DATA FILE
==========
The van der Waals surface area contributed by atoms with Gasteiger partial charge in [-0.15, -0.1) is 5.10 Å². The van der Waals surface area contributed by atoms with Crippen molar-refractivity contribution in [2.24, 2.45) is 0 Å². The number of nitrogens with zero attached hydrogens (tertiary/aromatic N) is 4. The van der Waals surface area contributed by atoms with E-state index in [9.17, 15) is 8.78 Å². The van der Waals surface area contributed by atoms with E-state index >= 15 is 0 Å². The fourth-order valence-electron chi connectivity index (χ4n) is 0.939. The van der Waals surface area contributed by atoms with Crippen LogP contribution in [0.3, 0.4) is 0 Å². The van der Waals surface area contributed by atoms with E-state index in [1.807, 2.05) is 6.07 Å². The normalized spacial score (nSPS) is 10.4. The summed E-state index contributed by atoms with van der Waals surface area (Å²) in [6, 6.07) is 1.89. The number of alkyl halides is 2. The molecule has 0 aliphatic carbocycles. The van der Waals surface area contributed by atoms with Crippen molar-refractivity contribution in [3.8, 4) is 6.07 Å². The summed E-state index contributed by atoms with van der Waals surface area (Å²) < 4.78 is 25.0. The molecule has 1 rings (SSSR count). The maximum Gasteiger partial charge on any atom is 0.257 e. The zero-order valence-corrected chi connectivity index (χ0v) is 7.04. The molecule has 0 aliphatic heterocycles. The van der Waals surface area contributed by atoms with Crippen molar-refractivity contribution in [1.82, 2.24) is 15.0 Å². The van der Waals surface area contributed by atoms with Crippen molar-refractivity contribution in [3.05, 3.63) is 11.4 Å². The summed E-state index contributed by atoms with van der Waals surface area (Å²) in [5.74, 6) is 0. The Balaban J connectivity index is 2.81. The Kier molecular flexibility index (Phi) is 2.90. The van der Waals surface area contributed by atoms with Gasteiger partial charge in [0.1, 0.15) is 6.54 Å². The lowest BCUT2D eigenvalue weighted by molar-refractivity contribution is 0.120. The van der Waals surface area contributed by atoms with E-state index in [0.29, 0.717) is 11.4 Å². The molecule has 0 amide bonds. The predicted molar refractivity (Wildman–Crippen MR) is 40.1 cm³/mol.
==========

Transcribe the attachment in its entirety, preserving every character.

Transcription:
The van der Waals surface area contributed by atoms with Gasteiger partial charge in [-0.15, -0.1) is 5.10 Å². The van der Waals surface area contributed by atoms with Crippen molar-refractivity contribution in [2.24, 2.45) is 0 Å². The number of nitrogens with zero attached hydrogens (tertiary/aromatic N) is 4. The van der Waals surface area contributed by atoms with E-state index in [9.17, 15) is 8.78 Å². The van der Waals surface area contributed by atoms with E-state index >= 15 is 0 Å². The fourth-order valence-electron chi connectivity index (χ4n) is 0.939. The van der Waals surface area contributed by atoms with Crippen LogP contribution in [0.3, 0.4) is 0 Å². The van der Waals surface area contributed by atoms with E-state index in [1.807, 2.05) is 6.07 Å². The normalized spacial score (nSPS) is 10.4. The summed E-state index contributed by atoms with van der Waals surface area (Å²) in [6, 6.07) is 1.89. The number of alkyl halides is 2. The molecule has 0 aliphatic carbocycles. The van der Waals surface area contributed by atoms with Crippen molar-refractivity contribution in [3.8, 4) is 6.07 Å². The summed E-state index contributed by atoms with van der Waals surface area (Å²) < 4.78 is 25.0. The molecule has 1 rings (SSSR count). The maximum Gasteiger partial charge on any atom is 0.257 e. The zero-order valence-corrected chi connectivity index (χ0v) is 7.04. The molecule has 0 aliphatic heterocycles. The van der Waals surface area contributed by atoms with Crippen molar-refractivity contribution in [1.82, 2.24) is 15.0 Å². The van der Waals surface area contributed by atoms with Crippen molar-refractivity contribution in [3.05, 3.63) is 11.4 Å². The summed E-state index contributed by atoms with van der Waals surface area (Å²) in [5.74, 6) is 0. The Balaban J connectivity index is 2.81. The Kier molecular flexibility index (Phi) is 2.90. The van der Waals surface area contributed by atoms with Gasteiger partial charge in [0.1, 0.15) is 6.54 Å². The lowest BCUT2D eigenvalue weighted by molar-refractivity contribution is 0.120. The van der Waals surface area contributed by atoms with E-state index in [0.29, 0.717) is 11.4 Å². The molecule has 0 amide bonds. The predicted molar refractivity (Wildman–Crippen MR) is 40.1 cm³/mol.